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Tackling poverty and the value of benefits
by Graham Whitham

Poverty is a problem that has worsened in recent years, not just in terms of the numbers of people experiencing poverty but in the way that poverty manifests. In Greater Manchester we have seen a significant rise in the number of people who are homeless, with 3,292 people in the city region ‘surviving without a home’ and many more living in temporary accommodation. People are increasingly reliant on food handouts from emergency food providers.

Whilst there’s much we can do in Greater Manchester to address the issue, it is central government policy which has the most direct impact on people’s living standards and on levels of poverty. Whoever forms the new government after the General Election they will have to get to grips with deeply entrenched levels of poverty in the UK and take steps to stop poverty increasing over the coming years.

The reasons why poverty exists in Greater Manchester, and in the UK as a whole, are well understood; high living costs, a housing market that is incapable of meeting everyone’s needs, a broken social security system that fails to provide a sufficient safety net and an economy that relies too heavily on insecure and low paying work in order to function are all among the structural factors that result in people experiencing poverty and hardship.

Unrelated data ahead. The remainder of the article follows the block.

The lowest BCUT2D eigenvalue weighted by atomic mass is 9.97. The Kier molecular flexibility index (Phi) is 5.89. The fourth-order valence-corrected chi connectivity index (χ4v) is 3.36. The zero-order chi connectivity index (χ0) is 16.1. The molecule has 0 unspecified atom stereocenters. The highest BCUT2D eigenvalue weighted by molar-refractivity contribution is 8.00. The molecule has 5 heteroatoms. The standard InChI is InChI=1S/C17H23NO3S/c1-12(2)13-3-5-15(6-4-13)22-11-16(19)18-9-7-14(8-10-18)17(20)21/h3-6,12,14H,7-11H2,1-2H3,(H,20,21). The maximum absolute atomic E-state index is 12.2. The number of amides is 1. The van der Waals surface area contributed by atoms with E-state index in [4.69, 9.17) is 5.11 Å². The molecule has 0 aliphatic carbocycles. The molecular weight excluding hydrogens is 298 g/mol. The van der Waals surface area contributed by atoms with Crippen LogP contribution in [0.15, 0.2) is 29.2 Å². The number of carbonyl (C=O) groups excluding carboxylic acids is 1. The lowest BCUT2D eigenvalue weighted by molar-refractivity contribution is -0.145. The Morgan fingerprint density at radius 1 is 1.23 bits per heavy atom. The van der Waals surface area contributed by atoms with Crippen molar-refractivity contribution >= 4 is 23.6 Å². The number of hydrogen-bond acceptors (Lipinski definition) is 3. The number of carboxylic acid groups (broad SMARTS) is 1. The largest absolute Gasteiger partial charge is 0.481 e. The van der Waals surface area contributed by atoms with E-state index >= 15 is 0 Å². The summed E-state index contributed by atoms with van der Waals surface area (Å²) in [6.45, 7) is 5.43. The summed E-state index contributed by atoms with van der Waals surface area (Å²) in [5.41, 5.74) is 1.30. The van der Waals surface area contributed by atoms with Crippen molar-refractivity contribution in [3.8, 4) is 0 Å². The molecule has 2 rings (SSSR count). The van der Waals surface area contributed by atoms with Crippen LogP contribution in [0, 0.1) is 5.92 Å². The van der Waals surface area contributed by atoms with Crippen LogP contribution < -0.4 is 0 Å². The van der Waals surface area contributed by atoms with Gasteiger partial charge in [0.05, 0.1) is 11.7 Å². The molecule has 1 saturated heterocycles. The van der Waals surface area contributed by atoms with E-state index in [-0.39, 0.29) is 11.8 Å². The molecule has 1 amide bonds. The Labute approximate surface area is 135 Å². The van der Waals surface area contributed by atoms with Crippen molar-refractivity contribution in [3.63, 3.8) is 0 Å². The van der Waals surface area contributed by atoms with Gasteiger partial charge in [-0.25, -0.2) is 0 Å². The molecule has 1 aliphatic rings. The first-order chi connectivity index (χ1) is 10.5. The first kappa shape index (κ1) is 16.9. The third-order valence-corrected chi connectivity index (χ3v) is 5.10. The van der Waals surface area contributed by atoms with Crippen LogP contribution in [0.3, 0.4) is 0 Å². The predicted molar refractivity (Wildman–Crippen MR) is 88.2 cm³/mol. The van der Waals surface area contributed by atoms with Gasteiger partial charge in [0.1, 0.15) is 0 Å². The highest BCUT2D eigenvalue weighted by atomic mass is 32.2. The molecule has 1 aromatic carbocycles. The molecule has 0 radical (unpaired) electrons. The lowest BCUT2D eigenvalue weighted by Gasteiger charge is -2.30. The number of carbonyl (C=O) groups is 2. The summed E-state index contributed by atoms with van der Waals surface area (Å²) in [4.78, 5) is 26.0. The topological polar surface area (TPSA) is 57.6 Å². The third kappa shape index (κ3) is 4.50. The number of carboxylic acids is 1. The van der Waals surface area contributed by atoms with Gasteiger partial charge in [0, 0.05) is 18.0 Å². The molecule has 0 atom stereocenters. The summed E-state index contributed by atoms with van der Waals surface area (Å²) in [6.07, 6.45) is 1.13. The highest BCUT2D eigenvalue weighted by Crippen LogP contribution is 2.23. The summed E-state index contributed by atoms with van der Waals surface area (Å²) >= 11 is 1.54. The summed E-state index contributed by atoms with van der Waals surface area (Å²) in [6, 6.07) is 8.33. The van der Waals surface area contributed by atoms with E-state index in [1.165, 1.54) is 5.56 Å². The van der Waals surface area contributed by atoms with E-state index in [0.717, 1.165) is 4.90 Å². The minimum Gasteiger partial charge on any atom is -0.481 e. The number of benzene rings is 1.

The party manifestos all suggest measures that go some way to addressing some of these factors, but none of them presents a comprehensive strategy for tackling poverty. In particular, there isn’t enough of a focus on recognising the importance of the value of benefits. As the IFS have shown, it is the failure of benefits, particularly benefits for those of working age, to keep pace with the cost of living that has the greatest impact on levels of poverty over time. Yet the value of benefits relative to earnings in the UK is among the lowest of the developed nations.

This isn’t a new problem, with the value of certain benefits no longer reflecting what is needed to meet living costs. For example, since the 1970s the value of unemployment benefit has failed to keep up with changes in the cost of living. In 1948, unemployment benefit and the state pension were set at the same value. The level of the basic pension is now more than 50% higher than Job Seeker’s Allowance and this gap is likely to grow over coming years.

Graham Whitham

Graham Whitham

The fall in the real terms value of working-age benefits over a number of decades has coincided with a shift in public attitudes. Public support for spending on benefits generally, and on some specific benefits, has fallen considerably since the early 1980s. Moving to a place where we have a social security system that is effective at driving down poverty requires political will, but also a shift in public attitudes so that support for increases in benefits gets the buy-in from the public it needs to ensure improvements to the social security system are sustainable. Or to put it another way, politicians are less likely to cut, and more like to increase, social security benefits if there’s widespread public support for them.

With a new mayor and new powers in place in Greater Manchester there is a real opportunity to do things differently here and to act as a beacon to the rest of the country, identifying effective ways of tackling poverty and improving living standards. However, national government policies must not just complement these efforts but provide the framework and conditions for a poverty free UK.

This has to include an improvement in the value of benefits.

 

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